HomeCity NewsAfter 50 Years, Berge’s Remains a Go-To Shop

After 50 Years, Berge’s Remains a Go-To Shop

First published in the Jan. 19 print issue of the Outlook Valley Sun.

By Mia Alva
Outlook Valley Sun

If you walk into Berge’s Sandwiches in La Cañada Flintridge, you will probably see owner Queeny Yeghiaian sitting at a table watching over the shop.
Yeghiaian and her late husband, Berge Yeghiaian, originally opened the shop in 1972 down the street from its current location at 1044 Foothill Blvd. The local favorite celebrated 50 years in 2022, serving up sandwiches, salads and soups. The shop is best known for their tomato basil bisque, pastrami sandwich, and tuna melt, to name a few customer favorites.
Berge’s interior holds its history on its walls, displaying framed pictures of past Rose Parade floats and newspaper clippings. The shop makes you feel warm inside as if you walked into a relative’s house. You know you will be taken care of.
The couple, who are second cousins, thought the idea of starting a business within the LCF community would be a good idea for a semi-retirement plan and to also stay close to home. But when they started, the mom and pop shop was a grocery store until business didn’t add up, and that’s when they started making sandwiches. Berge’s was named after her husband because “his name was lucky,” Queeny Yeghiaian said.

Photo courtesy Yeghiaian family
Berge’s Sandwiches co-founders Queeny and Berge Yeghiaian (center) with their children John Yeghiaian and Mary Ann Kaufmann in a photo from the early 1990s.

Now, after 50 years, Queeny Yeghiaian and her son, John Yeghiaian, are the only family members left running the business. Her husband passed away 26 years ago, and as hard as it was on her, she kept going on and that’s when her son stepped in to help.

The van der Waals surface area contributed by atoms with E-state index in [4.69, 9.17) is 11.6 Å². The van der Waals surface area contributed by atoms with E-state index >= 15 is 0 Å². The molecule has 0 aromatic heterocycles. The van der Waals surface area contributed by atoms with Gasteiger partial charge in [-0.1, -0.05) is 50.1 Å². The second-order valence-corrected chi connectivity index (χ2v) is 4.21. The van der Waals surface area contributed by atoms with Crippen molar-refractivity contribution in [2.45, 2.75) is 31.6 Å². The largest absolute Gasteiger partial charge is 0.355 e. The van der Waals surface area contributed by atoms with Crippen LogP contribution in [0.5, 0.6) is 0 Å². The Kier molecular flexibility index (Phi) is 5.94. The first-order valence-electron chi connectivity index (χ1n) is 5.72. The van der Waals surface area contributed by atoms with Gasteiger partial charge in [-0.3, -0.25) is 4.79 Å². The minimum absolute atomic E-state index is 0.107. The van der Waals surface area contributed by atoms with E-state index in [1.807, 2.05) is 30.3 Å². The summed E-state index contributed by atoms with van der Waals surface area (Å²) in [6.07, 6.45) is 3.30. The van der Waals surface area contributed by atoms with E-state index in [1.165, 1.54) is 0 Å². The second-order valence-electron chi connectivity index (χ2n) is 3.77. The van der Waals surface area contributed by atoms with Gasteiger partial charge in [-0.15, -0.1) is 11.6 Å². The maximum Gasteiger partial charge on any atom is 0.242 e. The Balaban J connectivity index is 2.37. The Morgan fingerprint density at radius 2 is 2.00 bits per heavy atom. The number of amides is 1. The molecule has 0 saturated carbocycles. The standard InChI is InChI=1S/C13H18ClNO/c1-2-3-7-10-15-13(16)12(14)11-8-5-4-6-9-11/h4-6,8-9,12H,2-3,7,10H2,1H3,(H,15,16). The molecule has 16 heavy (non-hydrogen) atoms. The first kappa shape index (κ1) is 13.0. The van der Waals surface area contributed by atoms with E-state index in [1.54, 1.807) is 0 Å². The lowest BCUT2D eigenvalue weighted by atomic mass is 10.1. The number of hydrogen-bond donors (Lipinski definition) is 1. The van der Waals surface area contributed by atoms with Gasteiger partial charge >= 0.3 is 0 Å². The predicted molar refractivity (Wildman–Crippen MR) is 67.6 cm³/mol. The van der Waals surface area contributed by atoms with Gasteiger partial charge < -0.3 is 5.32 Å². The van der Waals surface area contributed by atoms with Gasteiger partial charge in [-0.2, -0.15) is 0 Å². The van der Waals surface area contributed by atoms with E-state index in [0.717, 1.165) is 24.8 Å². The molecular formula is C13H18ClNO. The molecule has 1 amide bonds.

Throughout Berge’s time in LCF, the couple’s daughter and three grandchildren have also stepped in to help keep the business going.
“And if we get stuck and they are around, they come in to help,” said Queeny Yeghiaian.
When the pandemic first hit it was a struggle for the shop, just like it was for other community restaurants, but they were able to hold on. Customers keep coming in and many of them are newcomers rather than the regulars.
“Our customers are like family. They walk in and if they don’t see me, they ask [my son] where I am,” she said.
For many years, customers would only know Queeny Yeghiaian to be the heart of the shop, but now, customers are getting used to her son being there.
The Yeghiaian family has lived in LCF since 1965 and continues a relationship with the city by giving gift certificates to school events to use and feed the drivers for the LCF Tournament of Roses Parade float every year.
As for the future, Queeny Yeghiaian, 88, and her son don’t plan on stepping aside anytime soon. Although the rest of the family doesn’t seem interested in taking over the business in the future because they have “better jobs,” she said someone will be there to care about it.
“Haven’t gotten there yet; we are going to be here a while,” said John Yeghiaian.


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